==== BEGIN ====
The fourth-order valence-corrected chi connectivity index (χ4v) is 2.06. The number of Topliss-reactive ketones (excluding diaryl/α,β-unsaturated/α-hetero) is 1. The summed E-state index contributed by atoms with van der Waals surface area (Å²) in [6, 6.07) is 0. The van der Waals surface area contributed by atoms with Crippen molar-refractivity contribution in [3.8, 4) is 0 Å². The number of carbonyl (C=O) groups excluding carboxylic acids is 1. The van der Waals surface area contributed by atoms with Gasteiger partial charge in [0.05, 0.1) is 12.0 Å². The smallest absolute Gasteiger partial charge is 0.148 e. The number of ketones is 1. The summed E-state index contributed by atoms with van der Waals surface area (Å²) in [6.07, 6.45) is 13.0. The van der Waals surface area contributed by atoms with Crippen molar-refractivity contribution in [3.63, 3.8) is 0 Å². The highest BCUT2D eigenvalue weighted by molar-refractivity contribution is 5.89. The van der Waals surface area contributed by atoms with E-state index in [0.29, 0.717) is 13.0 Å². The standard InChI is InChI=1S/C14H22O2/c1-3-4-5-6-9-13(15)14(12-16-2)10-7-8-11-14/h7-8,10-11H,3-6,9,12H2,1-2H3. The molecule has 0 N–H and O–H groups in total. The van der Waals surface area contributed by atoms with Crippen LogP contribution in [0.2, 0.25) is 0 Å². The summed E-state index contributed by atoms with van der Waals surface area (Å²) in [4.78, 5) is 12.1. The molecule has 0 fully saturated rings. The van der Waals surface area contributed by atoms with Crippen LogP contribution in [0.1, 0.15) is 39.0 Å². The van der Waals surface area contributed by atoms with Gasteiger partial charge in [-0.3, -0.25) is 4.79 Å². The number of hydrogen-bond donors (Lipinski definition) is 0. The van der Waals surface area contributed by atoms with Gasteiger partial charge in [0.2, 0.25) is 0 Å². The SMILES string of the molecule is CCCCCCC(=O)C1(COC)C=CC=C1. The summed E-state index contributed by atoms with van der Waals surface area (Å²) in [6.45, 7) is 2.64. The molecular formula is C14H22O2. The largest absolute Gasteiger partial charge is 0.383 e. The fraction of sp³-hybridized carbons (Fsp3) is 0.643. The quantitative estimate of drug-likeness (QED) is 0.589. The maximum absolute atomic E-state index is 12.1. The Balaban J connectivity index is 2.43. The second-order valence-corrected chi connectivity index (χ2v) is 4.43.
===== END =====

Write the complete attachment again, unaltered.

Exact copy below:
The fourth-order valence-corrected chi connectivity index (χ4v) is 2.06. The number of Topliss-reactive ketones (excluding diaryl/α,β-unsaturated/α-hetero) is 1. The summed E-state index contributed by atoms with van der Waals surface area (Å²) in [6, 6.07) is 0. The van der Waals surface area contributed by atoms with Crippen molar-refractivity contribution in [3.8, 4) is 0 Å². The number of carbonyl (C=O) groups excluding carboxylic acids is 1. The van der Waals surface area contributed by atoms with Gasteiger partial charge in [0.05, 0.1) is 12.0 Å². The smallest absolute Gasteiger partial charge is 0.148 e. The number of ketones is 1. The summed E-state index contributed by atoms with van der Waals surface area (Å²) in [6.07, 6.45) is 13.0. The van der Waals surface area contributed by atoms with Crippen molar-refractivity contribution in [3.63, 3.8) is 0 Å². The highest BCUT2D eigenvalue weighted by molar-refractivity contribution is 5.89. The van der Waals surface area contributed by atoms with E-state index in [0.29, 0.717) is 13.0 Å². The standard InChI is InChI=1S/C14H22O2/c1-3-4-5-6-9-13(15)14(12-16-2)10-7-8-11-14/h7-8,10-11H,3-6,9,12H2,1-2H3. The molecule has 0 N–H and O–H groups in total. The van der Waals surface area contributed by atoms with Crippen LogP contribution in [0.2, 0.25) is 0 Å². The summed E-state index contributed by atoms with van der Waals surface area (Å²) in [4.78, 5) is 12.1. The molecule has 0 fully saturated rings. The van der Waals surface area contributed by atoms with Crippen LogP contribution in [0.1, 0.15) is 39.0 Å². The van der Waals surface area contributed by atoms with Gasteiger partial charge in [-0.3, -0.25) is 4.79 Å². The number of hydrogen-bond donors (Lipinski definition) is 0. The van der Waals surface area contributed by atoms with Gasteiger partial charge in [0.2, 0.25) is 0 Å². The SMILES string of the molecule is CCCCCCC(=O)C1(COC)C=CC=C1. The summed E-state index contributed by atoms with van der Waals surface area (Å²) in [6.45, 7) is 2.64. The molecular formula is C14H22O2. The largest absolute Gasteiger partial charge is 0.383 e. The fraction of sp³-hybridized carbons (Fsp3) is 0.643. The quantitative estimate of drug-likeness (QED) is 0.589. The maximum absolute atomic E-state index is 12.1. The Balaban J connectivity index is 2.43. The second-order valence-corrected chi connectivity index (χ2v) is 4.43.